It’s not too crazy, just slightly microtonal when the notes are in transit which gives it that certain sound. Boombox Serenade is probably my favourite track for this where the cello and backing vocals slide down an octave three times over the course of the song. Something I hadn’t heard done before.

What do the songs on ‘Sleepwalking’ represent thematically – do personal memories and themes appear or are they fictions?

They are both fictional and personal. Being the grand old veteran that I am I’m usually writing more from personal experience these days. Somewhere along the way, though, certain details and imagery maybe conjured up for whatever reason. It wasn’t intentional but just turned out to be about the many ways people connect to others.

There is a strong element of melancholia, do you think this is a part of the modern human condition?

Just call me the master of misery… most of the themes deal with relationship dynamics that have been around ever since we were monkeys. Some are definitely in a modern context though; Characters is about an agoraphobic internet celebrity with body dysmorphia; Static explores the dynamics between findoms and their pay pigs, or also could simply be between any girl with a number of internet admirers that are fed images and texts to continue a cycle of adoration.

Are you the sole writer of the album?

Yeah, that’s all on me. Princess Chelsea has a lot of input though, I guess she’s my editor. If something is a little too on the nose then she’ll say… or not say, and I’ll know that I need to work at it a little more.

Who performs on ‘Sleepwalking’ apart from yourself, Clara Vinals, Princess Chelsea and Crystal Choi?

Andrew Keoghan once again performed a number of the string parts and was very helpful in translating my string arrangements to written score. Hollie Fullbrook (Tiny Ruins) played the cello on You’re So Cool and a few other tracks. Other great string players involved were Jessica Hindin, Kathleen Tomacruz and old bandmate Mike Hall. Ella Smith is a soprano singer from Auckland now based in Berlin who did backing vocals on some of the tracks.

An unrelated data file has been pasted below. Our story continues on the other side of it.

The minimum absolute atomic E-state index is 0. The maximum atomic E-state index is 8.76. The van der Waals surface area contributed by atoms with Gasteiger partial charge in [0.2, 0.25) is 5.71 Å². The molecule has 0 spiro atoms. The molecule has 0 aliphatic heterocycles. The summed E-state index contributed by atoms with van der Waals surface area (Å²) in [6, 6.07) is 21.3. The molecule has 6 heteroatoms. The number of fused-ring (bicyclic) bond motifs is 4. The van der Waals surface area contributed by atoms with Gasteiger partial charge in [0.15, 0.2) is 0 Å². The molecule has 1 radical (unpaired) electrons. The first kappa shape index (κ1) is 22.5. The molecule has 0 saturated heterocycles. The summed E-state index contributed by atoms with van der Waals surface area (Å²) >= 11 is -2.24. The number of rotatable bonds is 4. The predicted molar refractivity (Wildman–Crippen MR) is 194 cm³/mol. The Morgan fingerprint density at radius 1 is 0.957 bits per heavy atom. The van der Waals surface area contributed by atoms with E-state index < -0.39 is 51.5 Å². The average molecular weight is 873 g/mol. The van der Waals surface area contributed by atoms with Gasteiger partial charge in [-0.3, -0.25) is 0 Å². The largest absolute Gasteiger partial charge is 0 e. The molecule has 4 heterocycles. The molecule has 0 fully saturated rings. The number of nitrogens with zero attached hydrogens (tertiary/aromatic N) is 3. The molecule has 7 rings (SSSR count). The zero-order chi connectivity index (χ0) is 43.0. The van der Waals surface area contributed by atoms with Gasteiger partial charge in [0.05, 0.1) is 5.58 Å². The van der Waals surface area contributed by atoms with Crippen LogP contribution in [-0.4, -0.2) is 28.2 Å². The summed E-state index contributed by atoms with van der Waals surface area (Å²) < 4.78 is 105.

Where are you touring the album? What are the challenges of performing in such a highly stylised way?

A number of European countries mostly, and as far east as Romania, Turkey, then Korea, Malaysia, NZ and South America. Not your typical tour circuit. Not sure yet what the main challenges performing this way will be but it will be different.

Are you deliberately creating distance between you and audiences with your no stage-banter/audience talk policy for these shows?

Distance is not necessarily the objective. I won’t be throwing out trite lines about, “How’s everyone doing out there tonight?” or how much I love coming to their beautiful city/country. I hope that during the course of the show people will experience enough within the music and stage performance despite us all being faceless.

Is there a track on ‘Sleepwalking’ that you identify with most or is your favourite?

I like them all equally for different reasons… ‘Sleepwalking’ was supposed to be a double LP, but towards the end of 2017, I realised I would never finish it on time for a tour mid-year so I backed the 11 most finished tracks to complete a single LP. I’m already looking forward to getting back into the studio and finishing the rest off… Until then I’ve got six months of touring ‘Sleepwalking’ and Princess Chelsea’s ‘The Loneliest Girl’.

How do you see your sound developing in the future?

Hard to say. I’m currently enjoying the more avant-garde string arrangement-based work… But hey, maybe I’ll move to Nashville and go country…